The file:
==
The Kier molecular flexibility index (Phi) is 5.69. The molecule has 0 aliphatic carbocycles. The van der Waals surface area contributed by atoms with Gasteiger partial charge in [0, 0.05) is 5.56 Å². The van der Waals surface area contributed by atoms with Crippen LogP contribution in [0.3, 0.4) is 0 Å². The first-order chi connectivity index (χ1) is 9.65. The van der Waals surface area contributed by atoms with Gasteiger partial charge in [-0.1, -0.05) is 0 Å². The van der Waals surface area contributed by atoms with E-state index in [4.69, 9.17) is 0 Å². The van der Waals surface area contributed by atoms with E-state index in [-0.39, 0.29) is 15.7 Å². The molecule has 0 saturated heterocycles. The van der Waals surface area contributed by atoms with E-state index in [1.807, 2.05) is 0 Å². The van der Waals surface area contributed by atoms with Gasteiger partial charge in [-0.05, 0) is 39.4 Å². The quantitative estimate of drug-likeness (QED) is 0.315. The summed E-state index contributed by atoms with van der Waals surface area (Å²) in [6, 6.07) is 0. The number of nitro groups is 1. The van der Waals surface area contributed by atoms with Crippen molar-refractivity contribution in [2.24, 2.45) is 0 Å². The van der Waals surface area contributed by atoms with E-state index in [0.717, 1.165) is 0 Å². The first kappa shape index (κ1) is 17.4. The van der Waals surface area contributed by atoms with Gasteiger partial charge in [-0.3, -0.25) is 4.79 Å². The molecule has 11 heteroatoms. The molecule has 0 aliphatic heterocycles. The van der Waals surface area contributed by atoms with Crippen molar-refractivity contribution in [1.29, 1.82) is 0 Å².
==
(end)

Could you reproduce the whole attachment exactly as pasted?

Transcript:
The Kier molecular flexibility index (Phi) is 5.69. The molecule has 0 aliphatic carbocycles. The van der Waals surface area contributed by atoms with Gasteiger partial charge in [0, 0.05) is 5.56 Å². The van der Waals surface area contributed by atoms with Crippen LogP contribution in [0.3, 0.4) is 0 Å². The first-order chi connectivity index (χ1) is 9.65. The van der Waals surface area contributed by atoms with Gasteiger partial charge in [-0.1, -0.05) is 0 Å². The van der Waals surface area contributed by atoms with E-state index in [4.69, 9.17) is 0 Å². The van der Waals surface area contributed by atoms with E-state index in [-0.39, 0.29) is 15.7 Å². The molecule has 0 saturated heterocycles. The van der Waals surface area contributed by atoms with E-state index in [1.807, 2.05) is 0 Å². The van der Waals surface area contributed by atoms with Gasteiger partial charge in [-0.05, 0) is 39.4 Å². The quantitative estimate of drug-likeness (QED) is 0.315. The summed E-state index contributed by atoms with van der Waals surface area (Å²) in [6, 6.07) is 0. The number of nitro groups is 1. The van der Waals surface area contributed by atoms with Crippen molar-refractivity contribution in [2.24, 2.45) is 0 Å². The van der Waals surface area contributed by atoms with E-state index in [0.717, 1.165) is 0 Å². The first kappa shape index (κ1) is 17.4. The van der Waals surface area contributed by atoms with Gasteiger partial charge in [-0.3, -0.25) is 4.79 Å². The molecule has 11 heteroatoms. The molecule has 0 aliphatic heterocycles. The van der Waals surface area contributed by atoms with Crippen molar-refractivity contribution in [1.29, 1.82) is 0 Å².